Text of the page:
Market Forecast has published a forecast for Counter-UAV (C-UAV) systems to 2030. The report covers market forecasts by Region, Platform, Product, and End-User. Country Analysis, Market and Technology Overview, Opportunities and Impact Analysis, and Leading Company Profiles, according to the press release.
Developing counter-UAV systems to tackle LSS UAVs has become a growing business, says the release. This business is young and yet developing. What is working fast in this business is developing customised solutions using COTS sensors and soft-kill technologies. This is good for urban detection, tracking and mitigation. Such C-UAV systems are in demand for airports, places of importance and securing air traffic near government offices and military bases.
For battlegrounds; solutions such as land-to-air defence using handguns, vehicle-mounted multi-layer C-UAV systems and air-to-air countermeasures are used. Many innovative ground-based fixed and mobile, vehicle-mounted and ship-mounted solutions can be seen developed in recent years.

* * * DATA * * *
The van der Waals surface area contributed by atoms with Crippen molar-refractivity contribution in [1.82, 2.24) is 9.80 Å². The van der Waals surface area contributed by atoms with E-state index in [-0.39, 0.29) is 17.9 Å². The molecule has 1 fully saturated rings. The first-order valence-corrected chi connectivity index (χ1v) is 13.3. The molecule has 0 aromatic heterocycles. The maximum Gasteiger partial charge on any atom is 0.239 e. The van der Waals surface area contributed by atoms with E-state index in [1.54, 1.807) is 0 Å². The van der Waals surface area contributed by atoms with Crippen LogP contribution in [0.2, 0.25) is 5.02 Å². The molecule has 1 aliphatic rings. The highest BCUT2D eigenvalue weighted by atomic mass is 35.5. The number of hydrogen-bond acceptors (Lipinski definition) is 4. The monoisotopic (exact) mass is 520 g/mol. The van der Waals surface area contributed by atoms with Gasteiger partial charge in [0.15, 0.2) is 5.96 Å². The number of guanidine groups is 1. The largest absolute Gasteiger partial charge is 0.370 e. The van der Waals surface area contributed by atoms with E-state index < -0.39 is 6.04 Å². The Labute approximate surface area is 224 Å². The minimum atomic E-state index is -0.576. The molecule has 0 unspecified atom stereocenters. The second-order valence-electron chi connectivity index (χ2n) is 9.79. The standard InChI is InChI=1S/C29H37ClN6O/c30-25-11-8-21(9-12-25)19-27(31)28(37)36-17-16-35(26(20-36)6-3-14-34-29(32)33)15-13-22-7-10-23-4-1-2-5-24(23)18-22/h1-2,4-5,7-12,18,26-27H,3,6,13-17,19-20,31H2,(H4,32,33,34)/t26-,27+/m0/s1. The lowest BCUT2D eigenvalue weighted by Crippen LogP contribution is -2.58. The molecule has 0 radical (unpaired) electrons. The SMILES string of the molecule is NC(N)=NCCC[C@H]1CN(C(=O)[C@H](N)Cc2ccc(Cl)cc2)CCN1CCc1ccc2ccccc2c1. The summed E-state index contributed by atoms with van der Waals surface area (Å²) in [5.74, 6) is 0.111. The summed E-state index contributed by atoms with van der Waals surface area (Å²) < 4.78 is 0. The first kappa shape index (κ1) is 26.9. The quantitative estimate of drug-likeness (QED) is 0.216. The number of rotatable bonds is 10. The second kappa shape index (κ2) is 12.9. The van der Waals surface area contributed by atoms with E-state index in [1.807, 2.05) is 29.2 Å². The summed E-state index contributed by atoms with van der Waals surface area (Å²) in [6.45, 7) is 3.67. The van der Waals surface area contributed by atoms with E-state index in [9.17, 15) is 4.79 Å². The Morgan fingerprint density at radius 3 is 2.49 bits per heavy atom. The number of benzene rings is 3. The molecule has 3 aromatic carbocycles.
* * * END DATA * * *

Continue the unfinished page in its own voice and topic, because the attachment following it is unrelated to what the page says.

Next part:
Among other findings: The trend of launching the Centre of Excellence is seen prominently in C-UAV solution development. provide facilities for the simulation, testing, verification and validation of C-UAV programmes, and lab and field tests for sensors, directed-energy weapons and system assemblies.
Public-private partnerships are encouraged through competitions, and trial projects to avail expertise from companies knowing emerging software technologies, SwaP-enabled designs and using open architecture. Hence business scope is vast and commercial-enterprise solution providers are gaining benefits from this new trend.
For low-cost mitigation, there are ongoing experiments with directed-energy weapon systems. Laser beams and microwave-based weapon systems are in the front row. Such systems are banned to be used on humans under Protocol IV of the 1980 Convention. However, these seem allowed against Unmanned systems. These are more convenient and economical than using missiles and ammunition. Therefore, these days there is a surge in the developments, field trials and fielding of directed energy systems.
Software-defined radios and Command and Control software seem to play a crucial role in RF-based and cellular-based UAV detection and classification. Modern UAVs can fly and hop through a vast range of RF frequencies, making detection and classification a tough job. The use of SDRs and C2 software along with machine learning algorithms are becoming helpful in the classification and tracking of such UAVs.
The opportunities that we see in this business are for open-source-based, modular, small-sized solutions that can be portable. The cost of the system will be crucial and integrating these systems with remote-controlled weapon systems will be a need.
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